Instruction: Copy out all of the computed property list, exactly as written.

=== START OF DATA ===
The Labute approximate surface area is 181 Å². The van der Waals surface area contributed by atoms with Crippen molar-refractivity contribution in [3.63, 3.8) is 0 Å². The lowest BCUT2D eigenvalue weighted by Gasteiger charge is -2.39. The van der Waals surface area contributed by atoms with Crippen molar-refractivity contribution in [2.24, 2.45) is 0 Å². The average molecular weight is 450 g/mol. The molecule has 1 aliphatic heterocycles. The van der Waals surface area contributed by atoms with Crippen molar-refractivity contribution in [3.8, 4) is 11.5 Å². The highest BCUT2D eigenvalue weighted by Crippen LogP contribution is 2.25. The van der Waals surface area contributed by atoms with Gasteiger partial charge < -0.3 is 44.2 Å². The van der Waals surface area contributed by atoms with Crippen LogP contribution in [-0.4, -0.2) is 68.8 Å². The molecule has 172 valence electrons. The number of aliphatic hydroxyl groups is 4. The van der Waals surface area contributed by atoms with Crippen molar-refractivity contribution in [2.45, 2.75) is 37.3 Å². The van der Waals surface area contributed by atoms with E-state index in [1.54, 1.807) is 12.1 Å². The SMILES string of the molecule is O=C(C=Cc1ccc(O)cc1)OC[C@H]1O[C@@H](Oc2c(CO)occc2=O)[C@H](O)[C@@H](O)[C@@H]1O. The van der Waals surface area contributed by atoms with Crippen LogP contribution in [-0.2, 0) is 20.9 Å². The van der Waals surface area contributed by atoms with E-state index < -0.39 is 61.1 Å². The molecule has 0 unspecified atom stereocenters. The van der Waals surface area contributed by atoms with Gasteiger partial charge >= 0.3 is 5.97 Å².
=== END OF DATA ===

The Labute approximate surface area is 181 Å². The van der Waals surface area contributed by atoms with Crippen molar-refractivity contribution in [3.63, 3.8) is 0 Å². The lowest BCUT2D eigenvalue weighted by Gasteiger charge is -2.39. The van der Waals surface area contributed by atoms with Crippen molar-refractivity contribution in [2.24, 2.45) is 0 Å². The average molecular weight is 450 g/mol. The molecule has 1 aliphatic heterocycles. The van der Waals surface area contributed by atoms with Crippen molar-refractivity contribution in [3.8, 4) is 11.5 Å². The highest BCUT2D eigenvalue weighted by Crippen LogP contribution is 2.25. The van der Waals surface area contributed by atoms with Gasteiger partial charge < -0.3 is 44.2 Å². The van der Waals surface area contributed by atoms with Crippen LogP contribution in [-0.4, -0.2) is 68.8 Å². The molecule has 172 valence electrons. The number of aliphatic hydroxyl groups is 4. The van der Waals surface area contributed by atoms with Crippen molar-refractivity contribution in [2.45, 2.75) is 37.3 Å². The van der Waals surface area contributed by atoms with E-state index in [1.54, 1.807) is 12.1 Å². The SMILES string of the molecule is O=C(C=Cc1ccc(O)cc1)OC[C@H]1O[C@@H](Oc2c(CO)occc2=O)[C@H](O)[C@@H](O)[C@@H]1O. The van der Waals surface area contributed by atoms with Crippen LogP contribution in [-0.2, 0) is 20.9 Å². The van der Waals surface area contributed by atoms with E-state index < -0.39 is 61.1 Å². The molecule has 0 unspecified atom stereocenters. The van der Waals surface area contributed by atoms with Gasteiger partial charge >= 0.3 is 5.97 Å².